1. Create an Email Service to send email notifications
A BBj email service uses SMTP to send email using the configuration provided for the service. Please consult your email service provider or system administrator for the necessary information. The example below in Figure 5 shows how someone might configure their email service to send email through Namecheap’s SMTP service. Make sure to test your email service after configuration using the 'Send Test Message' button:
Figure 5. Email Services Configuration Example
2. Update user accounts so that each account that will use 2FA has a valid email address associated with it.
Providing an email address for each user account, as shown in Figure 6, allows BBjServices to send an email to those users with the information necessary to configure their 2FA. The email message will include instructions for completing the configuration (QR code, authenticator app key, etc.).
Figure 6. Providing an Email to be Associated with the User Account
3. Choose the preferred 2FA method (TOTP authentication app or email).
The current options available include the use of an authenticator app or an email 2-step code, as seen in Figure 7. For more information about the Google Authenticator app, see the Google Authenticator App section below.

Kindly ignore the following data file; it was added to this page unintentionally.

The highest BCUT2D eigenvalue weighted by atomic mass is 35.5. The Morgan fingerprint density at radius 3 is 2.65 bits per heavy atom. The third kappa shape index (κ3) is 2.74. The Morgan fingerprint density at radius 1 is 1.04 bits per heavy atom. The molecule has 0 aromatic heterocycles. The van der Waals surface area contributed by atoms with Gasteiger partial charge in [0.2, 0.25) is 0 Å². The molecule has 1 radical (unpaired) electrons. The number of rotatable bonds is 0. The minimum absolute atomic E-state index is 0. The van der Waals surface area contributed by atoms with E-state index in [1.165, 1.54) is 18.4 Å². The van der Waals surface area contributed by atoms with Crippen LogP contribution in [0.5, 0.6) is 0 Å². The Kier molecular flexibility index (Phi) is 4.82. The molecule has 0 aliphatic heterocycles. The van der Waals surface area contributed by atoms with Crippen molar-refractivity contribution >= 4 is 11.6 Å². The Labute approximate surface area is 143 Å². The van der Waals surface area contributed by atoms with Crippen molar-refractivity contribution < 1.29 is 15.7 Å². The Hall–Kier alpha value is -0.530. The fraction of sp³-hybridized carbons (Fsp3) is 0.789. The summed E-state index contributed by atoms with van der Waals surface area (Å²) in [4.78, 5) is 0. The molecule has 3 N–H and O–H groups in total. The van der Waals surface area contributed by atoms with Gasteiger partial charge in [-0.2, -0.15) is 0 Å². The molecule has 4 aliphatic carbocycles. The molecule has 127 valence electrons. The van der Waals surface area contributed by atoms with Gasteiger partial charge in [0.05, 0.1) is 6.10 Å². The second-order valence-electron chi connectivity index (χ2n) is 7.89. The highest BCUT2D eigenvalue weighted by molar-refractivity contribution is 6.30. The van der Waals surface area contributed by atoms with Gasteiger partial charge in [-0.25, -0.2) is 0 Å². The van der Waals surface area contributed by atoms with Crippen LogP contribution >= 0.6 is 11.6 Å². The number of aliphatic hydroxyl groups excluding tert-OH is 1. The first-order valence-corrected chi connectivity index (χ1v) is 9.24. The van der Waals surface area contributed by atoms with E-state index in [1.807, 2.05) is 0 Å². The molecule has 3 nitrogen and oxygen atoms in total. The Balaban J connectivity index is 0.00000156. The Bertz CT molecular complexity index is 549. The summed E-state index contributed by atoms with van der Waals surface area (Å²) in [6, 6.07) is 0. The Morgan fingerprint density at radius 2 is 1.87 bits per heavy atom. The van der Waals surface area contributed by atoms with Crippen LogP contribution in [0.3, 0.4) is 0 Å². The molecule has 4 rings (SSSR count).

When using the Email 2-Step Code option, when the user attempts to log in, if their username and password are valid, they will be sent an email message containing the 2-factor authentication code. This code will be valid for the amount of time specified in the Code Validity field.
Figure 7. Two-Factor Authentication Methods in Dropdown Menu
4. Enable 2FA for the desired users.
Administrators have the ability to enable 2FA for all users or a subset of users. In the example below in Figure 8, only the admin user has 2FA enabled.
Once you save the changes, make sure to click the 'Verify Configuration' button to ensure everything will function properly. Keep in mind that once 2FA is enabled, users for which it is enabled will need to provide the 2FA code during login.
The Email User Instructions button will send out setup instructions for each user for which 2FA is enabled. The email will include a QR code and setup key to use if using the authenticator method.
Figure 8. Two-Factor Authentication Settings Enabled for Admin Users Only
Google Authenticator App
Google Authenticator is a two-factor authentication (2FA) app developed by Google that enhances the security of online accounts by adding an additional layer of protection beyond just a password. It is commonly used to secure various online services, such as email accounts, social media platforms, and financial websites.
Here's how Google Authenticator works and what it's used for: